Serbian epic poetry

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Guslar singing of the death of Lazar, at an encampent in Javor, during the Serbian–Ottoman War (1876–78).

Serb epic poetry (Serbian: Српске епске народне песме/Srpske epske narodne pesme) is a form of epic poetry created by Serbs originating in today's Serbia, Bosnia and Herzegovina, Croatia, Macedonia and Montenegro. The main cycles were composed by unknown Serb authors between the 14th and 19th centuries. They are largely concerned with historical events and personages. The instrument accompanying the epic poetry is the gusle.

Serbian epic poetry helped in developing the Serbian national consciousness.[1] The cycles of Prince Marko, the Hajduks and Uskoks inspired the Serbs to restore freedom and their heroic past.[1] The hajduks are seen as an integral part of national identity; in stories, the hajduks were heroes: they had played the role of the Serbian elite during Ottoman rule, they had defended the Serbs against Ottoman oppression, and prepared for the national liberation and contributed to it in the Serbian Revolution.[2]

History[edit]

The earliest surviving record of a Serb epic poem is a ten verse fragment of a bugarštica song from 1497 about the imprisonment of Sibinjanin Janko (John Hunyadi) by Đurađ Branković.[3][4] From at least the Ottoman period up until the present day, Serbian epic poetry was sung accompanied by the gusle and there are historical references to Serb performers playing the gusle at the Polish–Lithuanian royal courts in the 16th and 17th centuries, and later on in Ukraine and Hungary.[5] Hungarian historian Sebestyén Tinódi wrote in 1554 that "there are many gusle players here in Hungary, but none is better at the Serbian style than Dimitrije Karaman", and described Karaman's performance to Turkish lord Uluman in 1551 in Lipova: the guslar would hold the gusle between his knees and go into a highly emotional artistic performance with a sad and dedicated expression on his face.[6] Chronicler and poet Maciej Stryjkowski (1547–1582) included a verse mentions the Serbs singing heroic songs about ancestors fighting the Turks in his 1582 chronicle.[7] Józef Bartłomiej Zimorowic used the phrase "to sing to the Serbian gusle" in his 1663 idyll Śpiewacy (Singers).[7]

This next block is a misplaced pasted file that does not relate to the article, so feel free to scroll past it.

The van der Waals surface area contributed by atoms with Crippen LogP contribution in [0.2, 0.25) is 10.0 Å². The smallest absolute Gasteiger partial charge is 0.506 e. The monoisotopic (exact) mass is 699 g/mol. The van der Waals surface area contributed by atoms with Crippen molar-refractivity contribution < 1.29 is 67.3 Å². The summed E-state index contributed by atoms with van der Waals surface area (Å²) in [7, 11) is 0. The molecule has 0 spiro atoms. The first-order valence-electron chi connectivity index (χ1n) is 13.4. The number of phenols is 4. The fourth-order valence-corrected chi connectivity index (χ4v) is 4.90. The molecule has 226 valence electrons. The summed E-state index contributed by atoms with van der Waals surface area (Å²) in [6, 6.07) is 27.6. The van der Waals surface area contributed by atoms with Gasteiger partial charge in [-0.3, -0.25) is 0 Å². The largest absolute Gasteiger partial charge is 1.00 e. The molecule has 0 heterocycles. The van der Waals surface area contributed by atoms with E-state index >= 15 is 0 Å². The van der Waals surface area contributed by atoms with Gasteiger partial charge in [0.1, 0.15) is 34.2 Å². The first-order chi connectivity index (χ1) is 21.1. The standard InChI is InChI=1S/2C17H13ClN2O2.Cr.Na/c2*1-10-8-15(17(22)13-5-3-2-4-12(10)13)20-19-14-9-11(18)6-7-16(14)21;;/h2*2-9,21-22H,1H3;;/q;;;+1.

In 1824, Vuk Karadžić sent a copy of his folksong collection to Jacob Grimm, who was particularly enthralled by The Building of Skadar. Grimm translated it into German, and described it as "one of the most touching poems of all nations and all times".[8][9]

Many of the epics are about the era of the Ottoman occupation of Serbia and the struggle for the liberation. With the efforts of ethnographer Vuk Karadžić, many of these epics and folk tales were collected and published in books in the first half of the 19th century. Up until that time, these poems and songs had been almost exclusively an oral tradition, transmitted by bards and singers. Among the books Karadžić published were:

  • A Small Simple-Folk Slavonic-Serbian Songbook, 1814; Serbian Folk Song-Book (Vols, I-IV, Lepzig edition, 1823-8133; Vols. I-IV, Vienna edition, 1841-1862)
  • Serbian Folk Tales (1821, with 166 riddles; and 1853)
  • Serbian Folk Proverbs and Other Common Expressions, 1834.
  • "Women's Songs" from Herzegovina (1866) - which was collected by Karadžić's collaborator and assistant Vuk Vrčević

These editions appeared in Europe when romanticism was in full bloom and there was much interest in Serbian folk poetry, including from Johann Gottfried Herder, Jacob Grimm, Goethe and Jernej Kopitar.[10]

Gusle[edit]

The gusle (гусле) instrumentally accompanies heroic songs (epic poetry) in the Balkans.[11] The instrument is held vertically between the knees, with the left hand fingers on the neck.[11] The strings are never pressed to the neck, giving a harmonic and unique sound.[11] There is no consensus about the origin of the instrument, while some researchers believe it was brought with the Slavs to the Balkans, based on a 6th-century Byzantine source.[12] Teodosije the Hilandarian (1246–1328) wrote that Stefan Nemanjić (r. 1196–1228) often entertained the Serbian nobility with musicians with drums and "gusle".[13] Reliable written records about the gusle appear only in the 15th century.[12] 16th-century travel memoirs mention the instrument in Bosnia and Serbia.[12]

It is known that Serbs sang to the gusle during the Ottoman period. Notable Serbian performers played at the Polish royal courts in the 16th- and 17th centuries, and later on in Ukraine and in Hungary.[14] There is an old mention in Serbo-Croatian literature that a Serbian guslar was present at the court of Władysław II Jagiełło in 1415.[7] In a poem published in 1612, Kasper Miaskowski wrote that "the Serbian gusle and gaidas will overwhelm Shrove Tuesday".[7] Józef Bartłomiej Zimorowic used the phrase "to sing to the Serbian gusle" in his 1663 idyll Śpiewacy ("Singers").[7]

Corpus[edit]

The corpus of Serbian epic poetry is divided into cycles:

  • Non-historic cycle (Неисторијски циклус/Neistorijski ciklus) - poems about Slavic mythology, characteristically about dragons and nymphs
  • Cycle of Nemanjić (циклус Немањића)
  • Pre-Kosovo cycle (Преткосовски циклус/Pretkosovski ciklus) - poems about events that predate the Battle of Kosovo (1389)